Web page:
At the University of Minnesota hospital 50 years ago, surgeons had recently started using pacemakers to help children recover from heart surgery. The devices plugged into a wall socket, so when the power went out in patients' rooms, their pacemakers stopped working too.
It's hard to piece together exactly what it was like at the hospital during the blackout. But what can be gleaned from old newspaper accounts paints a frenzied picture, according to historian Jack Norton.
"They had police officers pull up to the side of the surgery suites and simply turn on their headlights to provide light for the surgeons," says Norton. "They scrambled to try and keep blood cold by grabbing ice from various coolers to stick in the blood refrigerator."
Norton dug up dozens of newspaper stories about the blackout while doing research for Medtronic. He says the articles show that the university hospital had no reason to suspect it was vulnerable to a power failure because it was connected to two different power plants.
"They thought if one of them went down, the other would provide them with electricity," says Norton.
But this was a rolling blackout that took down plants all across the power grid. No one anticipated that happening, Norton says.
"It's a nightmare scenario and there's a certain amount of irony that it happens on Halloween, that this nightmare in critical care happens on the day when we all know it's famed for scary happenings."
Probably the scariest place to be that morning was the children's cardiac recovery unit. A number of young kids were connected to pacemakers after undergoing heart surgery.
"We got together and talked about it and said we have to have some way to back these pacemakers up when there's a power failure."
When the power went off, doctors scrambled to find drugs to keep their patients hearts pumping. Still, one child didn't survive the three hour ordeal.
The trauma of that event rattled pioneering University of Minnesota heart surgeon C. Walter Lillehei. The next day in the hospital hallway Lillehei flagged down Earl Bakken, an electrical engineer who spent a lot of his time collaborating with university surgeons on new medical devices.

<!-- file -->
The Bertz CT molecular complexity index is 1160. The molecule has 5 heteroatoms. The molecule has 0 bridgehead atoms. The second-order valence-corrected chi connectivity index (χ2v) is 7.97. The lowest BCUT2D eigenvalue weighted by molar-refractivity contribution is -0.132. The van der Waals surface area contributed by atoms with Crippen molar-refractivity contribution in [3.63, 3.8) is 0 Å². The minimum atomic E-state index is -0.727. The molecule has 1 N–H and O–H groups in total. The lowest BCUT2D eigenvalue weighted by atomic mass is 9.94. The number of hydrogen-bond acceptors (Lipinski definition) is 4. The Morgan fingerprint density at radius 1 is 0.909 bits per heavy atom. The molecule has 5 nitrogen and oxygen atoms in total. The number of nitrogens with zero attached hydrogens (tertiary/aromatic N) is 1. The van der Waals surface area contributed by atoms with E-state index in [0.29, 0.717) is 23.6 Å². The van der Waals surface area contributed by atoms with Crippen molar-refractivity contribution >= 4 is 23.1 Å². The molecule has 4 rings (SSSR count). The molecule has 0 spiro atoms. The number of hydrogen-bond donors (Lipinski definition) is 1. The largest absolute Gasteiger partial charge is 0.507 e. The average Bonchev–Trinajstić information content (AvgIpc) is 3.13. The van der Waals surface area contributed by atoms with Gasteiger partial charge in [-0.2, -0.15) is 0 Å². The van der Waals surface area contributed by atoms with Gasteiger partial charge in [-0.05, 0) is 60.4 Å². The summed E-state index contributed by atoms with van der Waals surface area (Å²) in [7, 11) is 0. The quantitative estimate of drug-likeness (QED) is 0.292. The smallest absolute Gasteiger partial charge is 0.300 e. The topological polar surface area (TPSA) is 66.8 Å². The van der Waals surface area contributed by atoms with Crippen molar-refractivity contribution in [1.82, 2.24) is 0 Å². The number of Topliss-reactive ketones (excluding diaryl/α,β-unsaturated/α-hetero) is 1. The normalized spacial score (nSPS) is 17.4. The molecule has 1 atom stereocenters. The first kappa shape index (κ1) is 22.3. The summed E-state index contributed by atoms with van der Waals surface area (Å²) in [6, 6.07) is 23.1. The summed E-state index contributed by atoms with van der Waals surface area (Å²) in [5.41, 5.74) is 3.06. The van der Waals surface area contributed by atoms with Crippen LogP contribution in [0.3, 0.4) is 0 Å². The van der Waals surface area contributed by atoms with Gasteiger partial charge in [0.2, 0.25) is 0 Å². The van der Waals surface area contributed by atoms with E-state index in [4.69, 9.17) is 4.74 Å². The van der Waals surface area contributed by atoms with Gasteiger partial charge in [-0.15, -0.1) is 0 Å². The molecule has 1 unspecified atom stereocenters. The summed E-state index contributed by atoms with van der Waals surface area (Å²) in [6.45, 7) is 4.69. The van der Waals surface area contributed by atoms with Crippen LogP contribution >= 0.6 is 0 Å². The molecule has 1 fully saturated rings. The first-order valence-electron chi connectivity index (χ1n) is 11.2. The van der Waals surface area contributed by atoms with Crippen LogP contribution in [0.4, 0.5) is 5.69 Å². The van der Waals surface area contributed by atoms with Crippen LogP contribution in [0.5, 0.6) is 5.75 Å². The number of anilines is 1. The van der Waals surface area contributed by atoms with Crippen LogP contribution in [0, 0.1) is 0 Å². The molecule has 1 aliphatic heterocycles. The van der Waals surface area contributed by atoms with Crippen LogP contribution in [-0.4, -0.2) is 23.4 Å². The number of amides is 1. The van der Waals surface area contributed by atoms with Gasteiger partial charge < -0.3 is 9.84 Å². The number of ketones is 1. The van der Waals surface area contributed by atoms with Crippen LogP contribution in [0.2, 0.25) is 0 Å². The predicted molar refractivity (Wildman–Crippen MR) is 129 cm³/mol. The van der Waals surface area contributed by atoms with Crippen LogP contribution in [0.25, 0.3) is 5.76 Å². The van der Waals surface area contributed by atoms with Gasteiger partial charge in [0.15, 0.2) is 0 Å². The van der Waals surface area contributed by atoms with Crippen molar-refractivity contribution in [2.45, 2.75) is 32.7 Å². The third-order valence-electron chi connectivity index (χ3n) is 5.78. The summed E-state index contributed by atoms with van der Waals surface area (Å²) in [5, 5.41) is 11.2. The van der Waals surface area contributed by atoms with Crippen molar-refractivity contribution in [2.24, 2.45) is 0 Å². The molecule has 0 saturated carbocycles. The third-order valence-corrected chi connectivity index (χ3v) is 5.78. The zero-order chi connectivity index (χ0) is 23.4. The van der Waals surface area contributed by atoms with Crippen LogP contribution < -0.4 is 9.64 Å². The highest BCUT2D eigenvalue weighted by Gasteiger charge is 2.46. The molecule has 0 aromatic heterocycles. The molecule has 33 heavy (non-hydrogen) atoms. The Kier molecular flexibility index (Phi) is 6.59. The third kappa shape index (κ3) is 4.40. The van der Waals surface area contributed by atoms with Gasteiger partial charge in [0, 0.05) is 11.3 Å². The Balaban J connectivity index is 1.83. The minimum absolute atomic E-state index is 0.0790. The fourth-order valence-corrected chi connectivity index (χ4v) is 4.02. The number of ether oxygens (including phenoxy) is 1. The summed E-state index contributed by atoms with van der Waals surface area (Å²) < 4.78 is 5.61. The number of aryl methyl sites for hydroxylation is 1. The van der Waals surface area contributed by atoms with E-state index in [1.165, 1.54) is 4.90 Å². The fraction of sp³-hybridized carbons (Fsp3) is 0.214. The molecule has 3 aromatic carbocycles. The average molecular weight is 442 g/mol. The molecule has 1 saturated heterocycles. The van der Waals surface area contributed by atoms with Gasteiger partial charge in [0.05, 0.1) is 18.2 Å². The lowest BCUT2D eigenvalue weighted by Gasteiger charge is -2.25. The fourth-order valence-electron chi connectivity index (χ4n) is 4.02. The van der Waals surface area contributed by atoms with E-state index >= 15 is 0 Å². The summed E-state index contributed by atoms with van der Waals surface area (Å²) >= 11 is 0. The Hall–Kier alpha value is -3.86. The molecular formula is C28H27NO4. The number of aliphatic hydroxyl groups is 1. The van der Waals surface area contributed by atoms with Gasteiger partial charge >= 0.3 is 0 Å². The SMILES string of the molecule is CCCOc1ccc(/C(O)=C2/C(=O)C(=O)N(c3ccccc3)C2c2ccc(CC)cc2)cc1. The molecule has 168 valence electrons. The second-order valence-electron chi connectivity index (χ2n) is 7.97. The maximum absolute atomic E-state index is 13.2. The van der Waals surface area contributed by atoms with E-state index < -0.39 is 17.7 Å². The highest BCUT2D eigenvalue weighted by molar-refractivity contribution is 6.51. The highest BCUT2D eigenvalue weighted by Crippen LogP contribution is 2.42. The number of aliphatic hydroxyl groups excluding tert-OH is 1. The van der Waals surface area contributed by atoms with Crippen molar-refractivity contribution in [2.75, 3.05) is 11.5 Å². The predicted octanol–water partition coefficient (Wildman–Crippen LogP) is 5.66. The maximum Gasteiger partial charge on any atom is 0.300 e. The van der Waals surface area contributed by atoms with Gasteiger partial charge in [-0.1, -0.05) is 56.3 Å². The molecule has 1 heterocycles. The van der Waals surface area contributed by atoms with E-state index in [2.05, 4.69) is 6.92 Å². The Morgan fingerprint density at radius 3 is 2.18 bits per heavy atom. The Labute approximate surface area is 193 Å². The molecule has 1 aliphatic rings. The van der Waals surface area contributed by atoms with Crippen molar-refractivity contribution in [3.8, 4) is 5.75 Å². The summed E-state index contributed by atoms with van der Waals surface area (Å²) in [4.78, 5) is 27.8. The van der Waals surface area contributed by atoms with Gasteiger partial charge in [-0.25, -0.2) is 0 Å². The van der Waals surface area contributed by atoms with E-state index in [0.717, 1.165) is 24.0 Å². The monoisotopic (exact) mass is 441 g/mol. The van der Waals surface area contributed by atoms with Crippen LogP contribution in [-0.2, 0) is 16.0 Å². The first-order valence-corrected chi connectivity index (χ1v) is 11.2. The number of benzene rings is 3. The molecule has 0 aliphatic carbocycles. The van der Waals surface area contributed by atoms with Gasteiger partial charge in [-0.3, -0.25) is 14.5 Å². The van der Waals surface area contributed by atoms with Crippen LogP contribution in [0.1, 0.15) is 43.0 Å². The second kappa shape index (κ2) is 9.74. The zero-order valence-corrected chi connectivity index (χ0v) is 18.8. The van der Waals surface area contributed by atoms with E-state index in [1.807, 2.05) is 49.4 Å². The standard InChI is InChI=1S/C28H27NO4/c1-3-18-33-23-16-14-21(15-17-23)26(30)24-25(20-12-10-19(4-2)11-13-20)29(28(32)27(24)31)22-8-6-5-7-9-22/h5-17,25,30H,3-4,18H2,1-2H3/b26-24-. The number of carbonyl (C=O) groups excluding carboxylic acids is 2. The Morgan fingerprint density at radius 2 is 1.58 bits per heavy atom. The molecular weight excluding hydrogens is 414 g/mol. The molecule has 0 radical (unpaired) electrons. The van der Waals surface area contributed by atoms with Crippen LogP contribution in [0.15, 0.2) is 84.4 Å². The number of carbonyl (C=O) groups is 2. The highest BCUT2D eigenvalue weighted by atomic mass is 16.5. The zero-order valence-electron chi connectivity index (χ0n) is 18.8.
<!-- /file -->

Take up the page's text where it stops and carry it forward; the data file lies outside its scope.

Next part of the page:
Bakken had just started Medtronic a few years earlier and was still running the company out of his garage. Bakken says Lillehei was clearly troubled about the blackout.
"We got together and talked about it and said we have to have some way to back these pacemakers up when there's a power failure," Bakken said in a recent interview.
Lillehei asked Bakken if he could create a portable pacemaker that ran on a battery.
"So we talked about well how do we do that? How do we get the battery backup?," says Bakken. "And I said, 'Well, we'll take a six volt automobile battery and then use an inverter to convert the six volts to 115 volts to run the pacemaker.'"
Bakken and a his employees built the device. Bakken says it would have worked fine, but the car battery produced more power than he needed for his pacemaker. So he started looking for alternatives.
Then he remembered an article he had read in his Popular Electronics magazine. It was about a new circuit for a metronome.
"A metronome has the same rates as heart rates," says Bakken.
The metronome circuit also had the advantage of being much smaller. Bakken's invention fit in a box about the size of a small paperback book, which meant the pacemaker could be placed in the bed with the patient, rather than on a medical cart next to the bed. Bakken took his new invention to the University of Minnesota and tested it out on a laboratory dog that had been given an artificial heart block.
"And I said, 'Okay now. This seems to work, so I'll go back to my garage and make a pacemaker we can use on humans,'" says Bakken.
But he never got the chance. When Bakken returned to the hospital the next day, he saw his invention being used in the recovery room.
"There was a child in there with this pacemaker connected to him...What a great feeling that is to see here's something we made with our own hands keeping this child alive."
Still Bakken wasn't convinced his portable pacemaker was really ready for human use. He sought out Lillehei and asked him why he didn't wait for the human version of the machine.
"And he said well as long as this battery operated pacemaker was available he wasn't going to risk losing another child to a power failure."
Bakken says it was probably inevitable that a portable pacemaker would have been invented in the 1950's even if he hadn't created the device. Surgeons at the time were making remarkable advances in treating heart conditions. He says the Halloween blackout simply highlighted the urgency in developing new medical technologies as fast as possible.
It's a trend that continues today.
Modern pacemakers have advanced considerably in the past 50 years. They're still battery operated. But they're much smaller. They fit in the palm of your hand. And they're no longer a piece of excess body baggage. They are implanted directly into a patient's chest, making it much easier for patients to lead normal lives.